David Cypress’ lawyer tried to convince the judge that the 61-year-old former tribal council member committed the crime because of “cultural” differences between the Broward-based Seminoles and the rest of America. Defense attorney Joel Hirschhorn said Cypress was a “simplistic man” who didn’t grasp he owed personal income taxes as the tribe underwent a “rags-to-riches” transformation, thanks to its gaming bonanza.
Hirschhorn also argued that Cypress, who apologized in a brief statement, was a victim of the U.S. government, which he said showcased his client as the “poster boy for tax compliance on the reservation, perhaps even in all Indian Country.”
But U.S. District Judge Kathleen Williams was not swayed, despite recognizing the “shameful episodes” of the nation’s mistreatment of Native Americans.***The judge also noted that she could find no evidence of any Native American anywhere in the country being convicted of a tax offense.
Cypress’ prison sentence could have been much worse had federal prosecutors been able to prove he “willfully” committed the double-billing scheme for the entire seven-year period. He was only charged with and pleaded guilty to filing a false tax return in 2007, understating his income by $285,000.
Assistant U.S. Attorney Carolyn Bell, who urged the judge to give Cypress a two-year sentence, mocked the defendant’s argument that his cultural background prevented him from grasping U.S. tax laws. “This was a sophisticated individual,” Bell said. “He was a leader of the Seminole nation.”
Under federal law, the Seminole Tribe’s status as a sovereign nation means the entity itself is not subject to taxes. But once the tribe distributes profits from its gambling casino to members, they are individually responsible for reporting and paying taxes on their annual income tax returns, according to the IRS. 
Very interesting stuff about how the gambling profits are distributed:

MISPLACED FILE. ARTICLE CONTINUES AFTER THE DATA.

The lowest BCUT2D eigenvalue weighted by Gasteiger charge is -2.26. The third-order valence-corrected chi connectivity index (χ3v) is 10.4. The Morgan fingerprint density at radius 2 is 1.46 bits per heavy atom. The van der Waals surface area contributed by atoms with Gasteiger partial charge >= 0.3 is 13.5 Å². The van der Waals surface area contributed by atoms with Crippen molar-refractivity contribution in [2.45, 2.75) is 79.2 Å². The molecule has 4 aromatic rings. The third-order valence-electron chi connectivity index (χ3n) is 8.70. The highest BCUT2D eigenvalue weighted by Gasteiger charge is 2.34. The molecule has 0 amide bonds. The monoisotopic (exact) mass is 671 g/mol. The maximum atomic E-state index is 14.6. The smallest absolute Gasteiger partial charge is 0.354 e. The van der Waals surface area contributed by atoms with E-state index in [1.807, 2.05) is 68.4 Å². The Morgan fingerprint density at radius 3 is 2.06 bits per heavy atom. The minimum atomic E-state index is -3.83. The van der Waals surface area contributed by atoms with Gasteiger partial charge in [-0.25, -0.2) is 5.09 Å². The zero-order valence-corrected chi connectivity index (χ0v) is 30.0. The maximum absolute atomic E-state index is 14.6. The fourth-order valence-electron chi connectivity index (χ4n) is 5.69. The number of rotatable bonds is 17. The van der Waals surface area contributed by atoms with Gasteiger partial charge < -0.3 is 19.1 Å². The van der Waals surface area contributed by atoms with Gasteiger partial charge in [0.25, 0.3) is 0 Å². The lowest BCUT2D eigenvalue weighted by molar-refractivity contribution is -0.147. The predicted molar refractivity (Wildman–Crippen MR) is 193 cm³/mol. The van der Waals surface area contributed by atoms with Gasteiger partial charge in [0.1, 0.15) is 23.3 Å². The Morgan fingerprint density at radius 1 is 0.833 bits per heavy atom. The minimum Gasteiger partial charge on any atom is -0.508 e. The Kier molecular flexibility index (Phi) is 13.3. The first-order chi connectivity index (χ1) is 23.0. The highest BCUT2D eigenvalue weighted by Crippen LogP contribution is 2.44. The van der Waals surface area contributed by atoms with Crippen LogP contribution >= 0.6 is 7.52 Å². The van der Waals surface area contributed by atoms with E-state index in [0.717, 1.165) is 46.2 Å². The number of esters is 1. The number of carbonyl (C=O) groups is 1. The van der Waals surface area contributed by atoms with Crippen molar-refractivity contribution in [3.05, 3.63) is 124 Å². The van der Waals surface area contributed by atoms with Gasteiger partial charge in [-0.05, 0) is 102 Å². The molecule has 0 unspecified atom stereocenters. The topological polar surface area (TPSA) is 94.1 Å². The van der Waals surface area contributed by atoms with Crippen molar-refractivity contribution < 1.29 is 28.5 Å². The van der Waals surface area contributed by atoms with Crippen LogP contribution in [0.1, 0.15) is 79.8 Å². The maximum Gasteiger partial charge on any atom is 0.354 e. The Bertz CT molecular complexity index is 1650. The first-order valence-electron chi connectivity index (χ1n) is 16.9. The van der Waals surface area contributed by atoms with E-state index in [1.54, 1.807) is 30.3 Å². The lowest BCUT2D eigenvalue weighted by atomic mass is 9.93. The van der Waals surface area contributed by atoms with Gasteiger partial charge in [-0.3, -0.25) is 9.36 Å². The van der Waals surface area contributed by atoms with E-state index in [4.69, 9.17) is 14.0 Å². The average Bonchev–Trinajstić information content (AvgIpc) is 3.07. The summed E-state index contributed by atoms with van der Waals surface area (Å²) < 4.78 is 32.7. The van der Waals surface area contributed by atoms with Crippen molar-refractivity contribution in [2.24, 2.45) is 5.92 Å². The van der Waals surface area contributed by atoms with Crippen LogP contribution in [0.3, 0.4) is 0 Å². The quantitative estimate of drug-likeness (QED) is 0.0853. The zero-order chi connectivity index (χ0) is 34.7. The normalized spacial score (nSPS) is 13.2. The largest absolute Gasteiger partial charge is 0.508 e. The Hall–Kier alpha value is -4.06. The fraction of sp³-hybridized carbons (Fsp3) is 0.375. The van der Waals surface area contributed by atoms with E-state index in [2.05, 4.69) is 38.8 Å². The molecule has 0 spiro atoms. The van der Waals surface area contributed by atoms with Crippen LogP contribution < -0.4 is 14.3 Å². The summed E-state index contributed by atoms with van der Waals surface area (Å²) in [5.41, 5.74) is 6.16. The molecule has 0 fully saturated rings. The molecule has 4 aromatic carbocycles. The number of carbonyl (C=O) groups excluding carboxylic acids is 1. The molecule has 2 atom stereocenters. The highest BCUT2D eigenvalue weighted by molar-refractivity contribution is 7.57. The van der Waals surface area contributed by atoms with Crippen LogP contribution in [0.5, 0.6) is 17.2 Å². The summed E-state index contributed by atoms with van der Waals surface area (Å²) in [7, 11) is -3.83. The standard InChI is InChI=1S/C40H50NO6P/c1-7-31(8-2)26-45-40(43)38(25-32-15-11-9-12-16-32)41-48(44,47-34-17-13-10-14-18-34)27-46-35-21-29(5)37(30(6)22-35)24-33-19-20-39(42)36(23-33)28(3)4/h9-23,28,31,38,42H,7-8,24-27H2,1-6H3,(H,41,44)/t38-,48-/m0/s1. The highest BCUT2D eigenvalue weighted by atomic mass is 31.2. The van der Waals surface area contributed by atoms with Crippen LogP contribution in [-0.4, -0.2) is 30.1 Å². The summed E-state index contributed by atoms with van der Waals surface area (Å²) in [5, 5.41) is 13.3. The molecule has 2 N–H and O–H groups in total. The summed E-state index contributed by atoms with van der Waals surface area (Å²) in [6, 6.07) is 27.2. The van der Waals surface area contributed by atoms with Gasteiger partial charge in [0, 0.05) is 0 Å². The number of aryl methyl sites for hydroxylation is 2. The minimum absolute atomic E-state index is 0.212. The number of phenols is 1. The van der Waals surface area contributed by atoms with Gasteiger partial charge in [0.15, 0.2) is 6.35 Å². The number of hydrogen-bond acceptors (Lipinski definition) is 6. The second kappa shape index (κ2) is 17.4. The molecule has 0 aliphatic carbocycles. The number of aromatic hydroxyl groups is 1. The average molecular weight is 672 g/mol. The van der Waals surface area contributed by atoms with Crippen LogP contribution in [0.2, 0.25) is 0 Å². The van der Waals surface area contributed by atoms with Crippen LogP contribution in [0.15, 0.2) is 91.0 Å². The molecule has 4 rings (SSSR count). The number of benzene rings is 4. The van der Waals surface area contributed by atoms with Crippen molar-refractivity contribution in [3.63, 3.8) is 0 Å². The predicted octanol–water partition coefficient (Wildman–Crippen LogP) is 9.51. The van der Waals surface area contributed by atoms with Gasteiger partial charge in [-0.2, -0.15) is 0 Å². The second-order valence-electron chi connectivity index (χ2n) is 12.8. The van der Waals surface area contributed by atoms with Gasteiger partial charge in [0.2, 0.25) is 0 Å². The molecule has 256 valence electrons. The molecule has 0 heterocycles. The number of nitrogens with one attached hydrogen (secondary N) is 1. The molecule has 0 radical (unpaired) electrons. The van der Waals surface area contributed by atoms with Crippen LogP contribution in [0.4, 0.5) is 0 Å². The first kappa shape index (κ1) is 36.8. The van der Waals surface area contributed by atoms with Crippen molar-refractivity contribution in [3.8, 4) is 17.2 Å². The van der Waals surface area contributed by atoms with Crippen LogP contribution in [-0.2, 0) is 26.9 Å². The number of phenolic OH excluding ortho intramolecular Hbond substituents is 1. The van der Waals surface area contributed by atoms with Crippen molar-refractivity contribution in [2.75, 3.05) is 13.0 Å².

In court papers, Hirschhorn revealed that the Seminoles’ gaming profits reached $300 million a year by 2001, with monthly dividends paid to each member. The Seminoles have 3,800 members.Under the distribution formula, every Seminole family of four receives dividends of about $30,000 a month.
Cypress, a notorious big spender who built a massive Mediterranean-style mansion with his millions, was paid a salary of $500,000 on top of the monthly dividend. Like other Seminole council leaders, Cypress controlled a discretionary fund that he tapped to dole out money to family and other tribal members.
Meantime, if you want more Apple/Samsung coverage, check out this piece by Conan:

Read more here:

Wednesday, August 08, 2012

Youth Unite!

Judge Kathleen Williams issued a temporary injunction this week, addressing a law that prohibited campaign contributions from minors.  From Curt Anderson:

A two-decade-old Florida law limiting the contributions minors may make to state and local political campaigns is an unconstitutional infringement on free speech rights, a federal judge ruled Tuesday.
U.S. District Judge Kathleen Williams issued a temporary injunction blocking enforcement of the law, which capped contributions by Floridians 17 and under to $100 per election in state and local campaigns. Adults 18 and up can contribute $500. The law does not apply to federal campaigns, which have contribution limits of $2,500 per election for all donors regardless of age.
Williams sided with Boca Raton teenager Julie Towbin and the American Civil Liberties Union, which sued on her behalf. Towbin, then 17, decided not to attend a $150-a-ticket fundraising dinner for the Palm Beach County Democratic Executive Committee after she was warned it might violate state law.
Towbin, a former congressional page, said in a statement issued by the ACLU that the decision "means my voice is no longer worth one-fifth of someone else's."
"This isn't just a victory for minors, it's a victory for the First Amendment," she said.
The law was enacted in 1991 because of perceptions that children might be used to make corrupt contributions, attorneys for Florida argued. They cited cases in other states in which adults used children's donations to evade contribution limits, although none of them occurred in Florida.
Williams, in a 36-page opinion, said there was no evidence that state authorities had ever prosecuted any minors for violating contribution limits and scant proof of any ongoing problem. She also brushed aside state arguments that eliminating the cap would benefit wealthier minors and that it was carefully designed not to violate free speech rights.

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Tuesday, August 07, 2012

Anything is possible.

Except... getting GSA to shape up the Dyer building.  From John Pacenti: